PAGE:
Friendly Manitoba, Bienvenue!

Brushing up on our bilingual skills in Russell, Neepawa and Winnipeg while camping lakeside in Sandy Bay, Manitoba. Oh, AND officially crossing the Longitudinal Centre of Canada!

Manitoba is the final prairie province we’d pass through before returning to Ontario. MB and Saskatchewan often get deemed the most boring provinces to drive through because, well, prairies…but they’ve actually got a lot more going on than your average wheat fields. Our first stop was not far from the western provincial line in a small town called Russell. We were sold on this town when we found out it had a park with FREE electrical hookups! We’ve only experienced this once before in Oklahoma and even though we have solar, it felt like such a luxury. It was particularly helpful this time around because the weather was total garbage and the grey, brooding skies weren’t doing much to keep our battery charged. The park was a nice grassy area with vault toilets, a water pump and lots of prairie dogs for neighbours.

I never said Russell was a big town…

It just so happened to be the start of the Canada Day long weekend so the crappy weather wasn’t exactly ideal but we still couldn’t complain that we had a nice quiet spot to relax for a couple days. Not long after we crossed into Manitoba, we were reminded how prominent the francophone community is in the province. For Americans that ought to be pretty strange to have all the signs written in two languages while struggling to give directions with street names in a not so native tongue. Personally, I went to French school my whole life and still get confused sometimes so Manitoba definitely kept us on our toes. Once Canada Day hit, we decided to make our way to a different spot for a change of scenery and with the naïve ambition that moving further east may help us to avoid the storm that was looming over our heads.

Generic Van Life - Friendly Manitoba Sunset Trees
These colourful sunsets made Russell real purdy

We left Russell knowing that a severe thunderstorm was in the works so we had to boogie if we were going to stay on the edge of it. Within about an hour and a half, reality hit and we got soaked – shocker. We drove slow and attentively followed our Google Maps directions when we realized we were going to be on dirt roads for the next while without hitting a town for a solid hour. Normally that wouldn’t be a big deal but that was also when we realized we barely had any gas. So to paint a picture, it was teaming rain, we were maintaining a pace slightly swifter than a snail and were just hoping that even in the 80s, they’d give these rigs somewhat of a reserve below the empty gauge. We decided to reroute and go a bit off track in hopes of making it to Neepawa to gas up before not being able to make it any further. It was a tense drive once we got back onto the paved highway and each km we drove felt like a relief in my mind while imagining having to hitchhike to the gas station with a jerry can. After a half hour detour, we reached Neepawa where the clouds seemed to clear, the sun popped out and the energy instantly switched gears. We got gas, ate a bag of roast chicken flavoured Lays and FaceTimed family and friends to say Happy Canada Day. Neepawa was like an oasis in the desert and it immediately changed our mood. It’s a cute little town with great energy and super friendly people that made us excited again to be heading to a beach that we could camp on in Sandy Bay.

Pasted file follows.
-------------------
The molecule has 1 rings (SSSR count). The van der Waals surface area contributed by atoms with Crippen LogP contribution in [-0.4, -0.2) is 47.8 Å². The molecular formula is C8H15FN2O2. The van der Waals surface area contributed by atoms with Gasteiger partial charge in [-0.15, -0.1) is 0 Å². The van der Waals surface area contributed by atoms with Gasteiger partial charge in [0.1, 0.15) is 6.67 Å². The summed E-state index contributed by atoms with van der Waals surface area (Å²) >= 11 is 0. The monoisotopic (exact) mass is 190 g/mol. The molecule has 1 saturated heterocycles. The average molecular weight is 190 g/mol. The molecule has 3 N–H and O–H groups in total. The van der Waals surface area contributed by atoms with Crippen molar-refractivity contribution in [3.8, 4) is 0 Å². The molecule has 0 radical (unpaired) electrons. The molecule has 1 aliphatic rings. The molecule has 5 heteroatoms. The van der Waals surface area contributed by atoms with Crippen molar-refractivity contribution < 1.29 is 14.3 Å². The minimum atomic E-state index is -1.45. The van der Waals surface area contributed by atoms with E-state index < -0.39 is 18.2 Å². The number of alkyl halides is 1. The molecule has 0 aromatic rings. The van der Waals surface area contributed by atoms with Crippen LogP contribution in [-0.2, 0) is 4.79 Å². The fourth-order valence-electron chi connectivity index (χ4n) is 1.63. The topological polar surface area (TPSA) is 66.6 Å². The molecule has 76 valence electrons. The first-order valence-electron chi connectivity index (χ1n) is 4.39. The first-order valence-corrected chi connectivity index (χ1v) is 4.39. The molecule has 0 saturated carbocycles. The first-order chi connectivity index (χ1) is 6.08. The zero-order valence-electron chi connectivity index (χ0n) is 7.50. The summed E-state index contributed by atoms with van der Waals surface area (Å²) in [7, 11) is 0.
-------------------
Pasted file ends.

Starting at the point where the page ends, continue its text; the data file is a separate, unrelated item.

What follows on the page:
Generic Van Life - Friendly Manitoba Clouds
I think something might be brewing…

The roads were drying up and even though I could see the water on my map, it was hard to believe these desolate farmlands would open up to a beach anytime soon. But, like a beacon of light, we saw a couple of RVs parked right along the sand and knew we made a good decision heading this way. There were a decent amount of folks there but it was far from crowded since the stretch of shoreline is fairly long and everyone had their own little zone. Despite storm clouds starting to build again, kids were swimming and people were outside drinking Molson branded beverages and eating poutine – ok, slight exaggeration but it was Canada Day. Anyway, the place is (somewhat comically) called Hollywood Beach and is right on the western shore of Lake Manitoba, about an hour northeast of Neepawa. Beachside camping certainly isn’t the first thing to come to mind when thinking of a prairie province but just like Little Manitou Lake in Saskatchewan, we were pleasantly surprised. The beach even had outhouses, which always come in handy even though these ones could have used a power wash…or two.

Who woulda thunk this would be in Manitoba!? Hollywood Beach was a great time.